Organizations today are facing never-before-seen difficulty in acquiring and retaining talent. “The Great Resignation,” also commonly referred to as “The Great Reshuffle,” has drastically disrupted organizations around the world. Over the course of 2021, over 47 million Americans quit their jobs, according to U.S. Bureau of Labor Statistics. This trend continued for quite a while, with April 2022 being the eleventh consecutive month in which over 4 million people in the United States resigned.
Additionally, 83 percent of HR professionals are reporting recruiting problems, and 73 percent of Fortune 1000 company CEOs anticipate the work shortage brought on by the Great Resignation will disrupt their businesses over the next 12 months. 57 percent of these CEOs believe attracting talent is among the biggest challenges for their organization, and 35 percent have already expanded benefits to bolster employee retention.
Even before the Great Resignation, employee acquisition and retention have been a costly challenge for businesses and other organizations.
- According to the Society for Human Resource Management (SHRM), employee turnover can be as much as 50 percent in the first 18 months of employment.
- SHRM estimates that it will cost a company six to nine months of an employee’s salary to identify and onboard a replacement.
What Employees Want: Learning and Development Opportunities
Organizations who want to hire and effectively retain talent should take note of what it is that workers are looking for in their jobs: opportunities for learning and development. 57 percent of U.S. workers want to update their skills, and 48 percent would consider switching jobs to do it. In addition, 71 percent of workers say job training and development increase their job satisfaction, and 61 percent say upskilling opportunities are an important reason to stay at their job. On top of all this, studies show that 94 percent of workers would stay at their company if their company invested in their careers.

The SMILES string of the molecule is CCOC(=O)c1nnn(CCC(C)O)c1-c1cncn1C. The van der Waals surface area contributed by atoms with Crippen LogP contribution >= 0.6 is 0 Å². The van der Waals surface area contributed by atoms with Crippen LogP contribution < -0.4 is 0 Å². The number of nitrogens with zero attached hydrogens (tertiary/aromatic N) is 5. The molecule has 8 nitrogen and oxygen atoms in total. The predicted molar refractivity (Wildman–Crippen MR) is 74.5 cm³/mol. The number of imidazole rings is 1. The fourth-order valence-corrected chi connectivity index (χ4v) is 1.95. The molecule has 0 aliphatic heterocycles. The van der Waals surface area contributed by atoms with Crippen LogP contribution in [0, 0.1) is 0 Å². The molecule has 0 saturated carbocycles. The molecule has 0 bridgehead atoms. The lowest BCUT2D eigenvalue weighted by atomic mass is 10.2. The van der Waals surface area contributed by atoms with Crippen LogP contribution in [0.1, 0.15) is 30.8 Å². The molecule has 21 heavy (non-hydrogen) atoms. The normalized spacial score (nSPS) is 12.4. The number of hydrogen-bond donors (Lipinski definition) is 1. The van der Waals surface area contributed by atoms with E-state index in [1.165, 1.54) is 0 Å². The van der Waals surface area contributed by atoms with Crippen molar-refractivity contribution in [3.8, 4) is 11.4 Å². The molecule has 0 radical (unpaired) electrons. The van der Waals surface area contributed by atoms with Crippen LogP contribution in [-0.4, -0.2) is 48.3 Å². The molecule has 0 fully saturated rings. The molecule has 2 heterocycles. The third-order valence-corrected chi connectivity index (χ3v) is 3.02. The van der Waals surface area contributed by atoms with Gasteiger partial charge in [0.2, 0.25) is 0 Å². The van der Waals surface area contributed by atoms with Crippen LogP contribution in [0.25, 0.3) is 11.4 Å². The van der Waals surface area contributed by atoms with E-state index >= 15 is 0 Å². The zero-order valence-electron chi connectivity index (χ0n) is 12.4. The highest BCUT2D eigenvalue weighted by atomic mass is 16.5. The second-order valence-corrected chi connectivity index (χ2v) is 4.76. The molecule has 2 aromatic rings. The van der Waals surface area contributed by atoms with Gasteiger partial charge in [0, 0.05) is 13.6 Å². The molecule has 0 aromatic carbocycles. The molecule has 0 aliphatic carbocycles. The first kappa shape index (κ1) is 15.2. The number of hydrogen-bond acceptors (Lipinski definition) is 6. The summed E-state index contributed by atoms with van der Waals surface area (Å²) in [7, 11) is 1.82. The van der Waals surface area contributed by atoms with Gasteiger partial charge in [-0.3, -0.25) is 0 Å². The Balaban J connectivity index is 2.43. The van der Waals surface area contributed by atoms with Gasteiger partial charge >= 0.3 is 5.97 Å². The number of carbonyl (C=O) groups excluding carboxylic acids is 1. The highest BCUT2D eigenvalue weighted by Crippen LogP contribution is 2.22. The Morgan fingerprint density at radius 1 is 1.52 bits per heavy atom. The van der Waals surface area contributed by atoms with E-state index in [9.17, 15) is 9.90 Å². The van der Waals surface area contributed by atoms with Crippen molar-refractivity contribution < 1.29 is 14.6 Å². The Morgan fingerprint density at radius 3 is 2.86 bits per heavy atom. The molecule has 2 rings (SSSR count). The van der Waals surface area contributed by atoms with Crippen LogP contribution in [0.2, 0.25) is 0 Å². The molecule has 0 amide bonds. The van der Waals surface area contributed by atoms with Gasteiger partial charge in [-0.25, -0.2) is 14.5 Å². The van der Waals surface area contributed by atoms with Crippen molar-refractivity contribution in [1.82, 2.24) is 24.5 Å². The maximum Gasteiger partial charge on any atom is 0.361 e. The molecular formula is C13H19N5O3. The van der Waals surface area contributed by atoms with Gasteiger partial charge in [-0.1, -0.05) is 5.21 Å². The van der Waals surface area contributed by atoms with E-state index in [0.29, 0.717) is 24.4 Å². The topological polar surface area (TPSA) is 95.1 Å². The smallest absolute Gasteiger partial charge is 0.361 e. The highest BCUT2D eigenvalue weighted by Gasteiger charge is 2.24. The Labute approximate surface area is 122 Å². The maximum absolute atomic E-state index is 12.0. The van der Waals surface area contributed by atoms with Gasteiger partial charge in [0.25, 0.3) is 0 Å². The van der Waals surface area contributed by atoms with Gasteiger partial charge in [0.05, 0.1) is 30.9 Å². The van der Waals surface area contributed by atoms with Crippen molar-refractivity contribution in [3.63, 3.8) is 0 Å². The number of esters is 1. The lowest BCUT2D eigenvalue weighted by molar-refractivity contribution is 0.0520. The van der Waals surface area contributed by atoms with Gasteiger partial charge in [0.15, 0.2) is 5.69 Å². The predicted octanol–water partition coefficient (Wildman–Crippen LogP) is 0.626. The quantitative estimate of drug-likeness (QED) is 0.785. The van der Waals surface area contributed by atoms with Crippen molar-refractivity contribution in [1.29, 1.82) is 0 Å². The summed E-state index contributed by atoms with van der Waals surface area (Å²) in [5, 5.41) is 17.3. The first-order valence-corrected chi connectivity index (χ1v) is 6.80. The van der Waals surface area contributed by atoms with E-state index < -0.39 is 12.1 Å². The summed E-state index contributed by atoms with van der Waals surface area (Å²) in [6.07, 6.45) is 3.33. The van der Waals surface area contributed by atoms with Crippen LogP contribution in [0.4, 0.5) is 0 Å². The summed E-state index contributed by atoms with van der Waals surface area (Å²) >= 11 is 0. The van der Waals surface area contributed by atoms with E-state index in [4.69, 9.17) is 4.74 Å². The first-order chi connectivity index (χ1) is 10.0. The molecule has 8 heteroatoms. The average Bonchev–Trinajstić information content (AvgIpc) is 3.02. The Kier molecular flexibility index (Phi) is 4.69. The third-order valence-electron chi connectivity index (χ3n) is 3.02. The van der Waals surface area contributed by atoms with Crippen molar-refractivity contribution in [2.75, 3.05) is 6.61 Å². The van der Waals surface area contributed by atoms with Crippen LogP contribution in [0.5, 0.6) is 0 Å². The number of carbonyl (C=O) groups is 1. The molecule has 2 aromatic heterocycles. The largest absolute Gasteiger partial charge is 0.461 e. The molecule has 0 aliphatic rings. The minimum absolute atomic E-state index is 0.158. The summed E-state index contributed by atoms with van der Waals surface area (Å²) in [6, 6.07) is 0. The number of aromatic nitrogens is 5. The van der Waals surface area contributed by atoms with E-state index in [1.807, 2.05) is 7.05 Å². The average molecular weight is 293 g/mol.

Gen Z and Millennials in particular find learning and development to be a crucial reason to stay with a company. A 2022 Deloitte survey found that these younger workers are more likely to stay with an employer who offers opportunities for personal and professional growth, with 29 percent of respondents from each generation saying that learning and development opportunities were the top reason why they chose to work for their current organization. And 66 percent of workers between 18 and 24 years of age ranked upskilling and reskilling as the third-most important benefit when assessing new job opportunities, behind health insurance and disability benefits.
A structured and comprehensive learning and development program for employee training, upskilling, and reskilling can help organizations tremendously in attracting, engaging, and retaining talent.
Upskilling and Reskilling for the Future
The future of work will require a vast number of workers to undergo upskilling and reskilling in order to succeed and thrive in the workplace. Statistics show just how important upskilling and reskilling will be for the future:
- Business leaders surveyed for the most recent Future of Jobs report said that around 40 percent of their workforce will require reskilling in the near future.
- According to research and advisory firm Gartner, the number of skills required for a single job increases 10 percent annually.
- One-third of the skills that appeared in an average job posting in 2017 are no longer needed in 2021.
- A 2018 study by Dell Technologies predicted that 85 percent of jobs in 2030 don’t yet exist.
- The World Economic Forum estimates that over half of all employees (54 percent) will require ‘significant’ reskilling by 2022.
A Clear Opportunity for Organizations
In order to both retain employees and prepare for the future of work, organizations can and should offer employees opportunities for upskilling and reskilling through structured, strategic, and comprehensive training programs. Training programs provide opportunities for employee learning and development, thereby increasing employee engagement, satisfaction, and retention, while also preparing an organization for the fast-approaching future.
Training programs can take many forms, including live, virtual instructor-led training and e-learning videos and courses. Live, virtual instructor-led training allows for the same level of face-to-face interaction and collaboration as in-person training sessions but can be delivered effectively and efficiently to a global workforce. Comprehensive, interactive, and expertly designed training videos provide workers with a valuable, accessible, and thorough method of e-learning that can be accessed from anywhere, at any time. Both of these approaches are extremely valuable for businesses and organizations looking to retain, upskill, and reskill workers with remote and hybrid work arrangements.
To go one step further, organizations can have custom training video content developed, in order to deliver a more specified and personalized training experience to employees, with these videos focusing on the exact information and training workers will need based on their specific jobs and day-to-day processes and procedures.